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Intellectual Property and Open Source - Five Lessons Learned
by Shannon Yelland

Shannon Yelland, January 28, 2010

copyrightThe following is a guest post from Romuald Restout VP, Product Development at Arbita and President and Chairperson of the Board of HR-XML

I started getting interested in Intellectual Property with my role as President and Chairperson of the Board of HR-XML, a non-profit organization dedicated to building standards for the exchange of data between Human Resources applications.

We were just releasing the third major release of our standards, and we needed to review the licensing terms. So, I needed to get familiar with all the legal concepts (patents, copyrights, trademarks, …) and how to use them in order to provide protection for our standards, but also protection for the organizations who wanted to use our standards in their applications.

During this discovery journey, I realized how much intellectual property was also important in my “day job” as VP Product Development for Arbita, a recruitment marketing platform provider. This was an aspect that I overlooked until now. I was more focused on how to get the right requirements, the right processes and methodologies, how to get more development done faster and with better quality, but with little attention to the IP consequences of using such or such tool, module or library. Of course, in the back of my mind, I knew there were such things as GPL, copyrights, and licenses, but I didn’t know how to use them or how they applied to my work.

Naturally, there is a lot of information out there, on the Internet. But without a legal background, it is difficult to wrap your head around all these concepts.

Luckily, I have been able to find one book to explain them all

One Book to rule them all,
One Book to find them,
One Book to bring them all
and in the darkness bind them

Well, it is way less dangerous than the One Ring. And much more useful if you need to slalom through the complex paths of property laws.

Intellectual Property and Open Source

The book “Intellectual Property and Open Source, A Practical Guide to Protecting Code” by Van Lindberg, starts by explaining all the legal concepts that apply to software intellectual property and then focus on the open source aspects, including a review of all common open-source licenses.

I won’t even try summarizing everything here. To start, there is too much to summarize. Then, details matter; so summarizing would not be very helpful. Finally, there is an excellent book review by Matt Asay here.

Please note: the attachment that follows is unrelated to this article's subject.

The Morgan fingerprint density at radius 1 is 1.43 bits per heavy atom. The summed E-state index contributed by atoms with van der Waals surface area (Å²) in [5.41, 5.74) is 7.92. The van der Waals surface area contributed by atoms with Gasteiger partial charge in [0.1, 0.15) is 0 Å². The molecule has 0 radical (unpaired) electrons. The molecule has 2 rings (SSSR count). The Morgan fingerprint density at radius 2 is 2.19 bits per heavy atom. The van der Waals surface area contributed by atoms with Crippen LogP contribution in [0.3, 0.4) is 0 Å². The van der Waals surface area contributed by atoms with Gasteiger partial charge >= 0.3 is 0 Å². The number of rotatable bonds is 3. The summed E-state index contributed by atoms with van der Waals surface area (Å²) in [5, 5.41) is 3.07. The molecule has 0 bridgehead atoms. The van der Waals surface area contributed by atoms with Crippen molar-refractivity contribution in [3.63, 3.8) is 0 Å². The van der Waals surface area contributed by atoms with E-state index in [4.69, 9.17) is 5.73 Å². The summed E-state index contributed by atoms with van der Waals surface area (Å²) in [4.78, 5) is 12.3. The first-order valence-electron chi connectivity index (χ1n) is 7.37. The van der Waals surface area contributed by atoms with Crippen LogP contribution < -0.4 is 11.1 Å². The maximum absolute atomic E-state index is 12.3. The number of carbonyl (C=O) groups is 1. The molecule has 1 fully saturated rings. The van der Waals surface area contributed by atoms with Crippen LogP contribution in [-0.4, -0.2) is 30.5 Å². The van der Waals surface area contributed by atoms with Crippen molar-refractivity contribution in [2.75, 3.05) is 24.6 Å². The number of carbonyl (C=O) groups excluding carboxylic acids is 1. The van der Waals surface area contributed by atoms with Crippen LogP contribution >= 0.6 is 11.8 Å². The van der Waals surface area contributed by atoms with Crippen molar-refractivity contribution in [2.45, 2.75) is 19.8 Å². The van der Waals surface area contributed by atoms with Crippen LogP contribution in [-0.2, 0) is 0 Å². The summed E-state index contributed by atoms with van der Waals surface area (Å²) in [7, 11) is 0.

Rather I will go with…

My Top Five Lessons Learned

Intellectual Property Matter

When distributing software, the IP aspects can have a dramatic impact on your product, your organization, and the community that is using your product. As a consequence:

Lesson 1) It is important that you understand the basics of Intellectual Property.

Lesson 2) It is important that you have a clear IP picture of all the libraries, modules, middleware or applications that you’re using in your own products. For each of them you need to know what licensing applies; and its consequences on your product that range from using unauthorized material (easily fixed) to having to distribute your software for free (too bad if your product is your business)

The Devil is in the Details

To start with there are various aspects to intellectual property: patents, copyrights, licenses, contracts, trade secrets, derivative works, …. Getting a clear understanding of all these concepts can be tricky at times (and Lindberg's book does a wonderful job at explaining those).

Then, there are all the nuances and fine prints in these concepts. And it’s a quick step to go from nuance to gray area. There are plenty of them.

Lesson 3) Don’t stop at the big picture. Avoid quick reading. Reading all these license agreements is boring and uninteresting, no question about it, but there are hidden traps (and sometimes hidden gems) among all this text.

Lesson 4) Don’t fool yourself. You’re not a lawyer (and probably don’t want to be). When you’re not sure, call one.

Strategy Rule

When designing your own licenses, copyrights, and trademarks, it is important to know what you want to do. (Well, this is true for most things in life)

Many people will just pick an existing license (Apache, GP, LGPL, …) and use it exactly as is. “Let’s take the Mozilla license. See how successful Firefox is”. The reason why the Firefox license works so well is that it is perfectly adjusted to Mozilla’s goals for Firefox, which might not be the same as yours.

Lesson 5) Understand your goals. Pick, or adapt, a license that fits those goals

If you have additional tips on Intellectual Property and Open Source, feel free to share below.

Do you use Perl, Python or Tcl? Check out ActiveState's Enterprise Distributions and OEM licensing for Perl, Python and Tcl.

Connect with Romuald Restout:
Twitter: @rrestout
LinkedIn : www.linkedin.com/in/romuald
Blog : www.collabatwork.com

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Shannon Yelland is our online marketing manager. She's a web analytics enthusiast, SEO specialist, search engine marketing and social media geek. She is Google Adwords Certified and currently taking the UBC Business Intelligence Certificate. In her free time she shares her expertise on www.seedtheweb.com and Twitter.